News Updates: Research

Rethinking Motion Sickness

Posted by Kerrie Denner

By Peter Andrey Smith

In a cavernous basement laboratory at the University of Minnesota, Thomas Stoffregen thrusts another unwitting study subject — well, me — into the “moving room.” The chamber has a concrete floor and three walls covered in faux marble. As I stand in the middle, on a pressure sensitive sensor about the size of a bathroom scale, the walls lurch inward by about a foot, a motion so disturbing that I throw up my arms and stumble backward. Indeed, the demonstration usually throws adults completely off balance.

Yale University Acoustic Neuroma Study

Posted by Kerrie Denner

Dr. Elizabeth B. Claus from Yale University launched the collection of data from acoustic neuroma patients at the Acoustic Neuroma Association's (ANA) National Symposium in Los Angeles to initiate the first AN causation research study of this type. The goal of the study is to determine whether or not there are possible genetic risk factors that cause an AN.

NIH Study Uncovers a Starring Role for Supporting Cells in the Inner Ear: Human Trials Planned to Probe the Cell’s Protective Powers

Posted by Kerrie Denner
Contact: Robin Latham
NIDCD Office of Health Communication and Public Liaison
(301) 496-7243

Researchers have found in mice that supporting cells in the inner ear, once thought to serve only a structural role, can actively help repair damaged sensory hair cells, the functional cells that turn vibrations into the electrical signals that the brain recognizes as sound.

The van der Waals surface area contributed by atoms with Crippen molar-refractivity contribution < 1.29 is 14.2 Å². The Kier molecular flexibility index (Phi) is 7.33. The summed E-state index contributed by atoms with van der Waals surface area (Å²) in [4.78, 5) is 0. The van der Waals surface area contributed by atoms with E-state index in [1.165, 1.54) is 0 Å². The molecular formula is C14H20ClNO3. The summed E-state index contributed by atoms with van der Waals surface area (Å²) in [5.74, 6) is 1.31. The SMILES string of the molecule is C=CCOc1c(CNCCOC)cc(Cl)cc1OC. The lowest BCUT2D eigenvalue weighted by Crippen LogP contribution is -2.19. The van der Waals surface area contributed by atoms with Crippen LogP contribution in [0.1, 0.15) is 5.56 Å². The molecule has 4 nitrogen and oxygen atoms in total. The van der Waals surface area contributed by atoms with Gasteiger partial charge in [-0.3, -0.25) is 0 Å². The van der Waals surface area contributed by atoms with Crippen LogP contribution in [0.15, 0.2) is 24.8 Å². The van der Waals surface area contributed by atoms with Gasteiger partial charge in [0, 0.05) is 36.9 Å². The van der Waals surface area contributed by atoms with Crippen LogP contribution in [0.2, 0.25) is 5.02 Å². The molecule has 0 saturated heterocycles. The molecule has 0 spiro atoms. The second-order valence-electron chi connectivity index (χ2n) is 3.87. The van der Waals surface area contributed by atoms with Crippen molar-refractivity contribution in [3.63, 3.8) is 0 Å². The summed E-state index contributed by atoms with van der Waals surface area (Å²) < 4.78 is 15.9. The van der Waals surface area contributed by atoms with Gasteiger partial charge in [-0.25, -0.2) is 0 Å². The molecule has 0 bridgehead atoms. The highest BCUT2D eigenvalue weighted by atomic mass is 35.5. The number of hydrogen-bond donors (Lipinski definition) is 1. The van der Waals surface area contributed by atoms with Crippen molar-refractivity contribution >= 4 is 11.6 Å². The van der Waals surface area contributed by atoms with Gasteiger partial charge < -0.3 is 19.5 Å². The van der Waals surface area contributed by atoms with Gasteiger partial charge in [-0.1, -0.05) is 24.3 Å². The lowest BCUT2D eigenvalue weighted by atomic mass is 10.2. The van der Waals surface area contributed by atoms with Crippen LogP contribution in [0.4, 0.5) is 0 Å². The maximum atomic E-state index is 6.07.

NIDCD-Supported Researchers Close In on Identification of the Ever Elusive Mechanotransduction Channel in the Inner Ear

Posted by Kerrie Denner

Researchers at the National Institute on Deafness and Other Communication Disorders (NIDCD), one of the National Institutes of Health, working with scientists at Boston Children’s Hospital, recently identified two inner ear proteins that are critical for hearing. When certain genetic mutations harm these proteins, a type of delayed, progressive hearing loss may result. Results from the study were published in the July 18 online edition of Neuron.

SLC26A4 Gene Fix Leads To Restoration Of Hearing And Balance

Posted by Kerrie Denner

A research project at Kansas State University has potential to treat human deafness and loss of balance.

More than 28 million people in the United States suffer some form of hearing loss and mutation of the SLC26A4 gene, normally found in the cochlea and vestibular organs of the inner ear as well as in the endolymphatic sac, a non-sensory part of the inner ear, is implicated as one of the most common forms of hereditary hearing loss in children worldwide.


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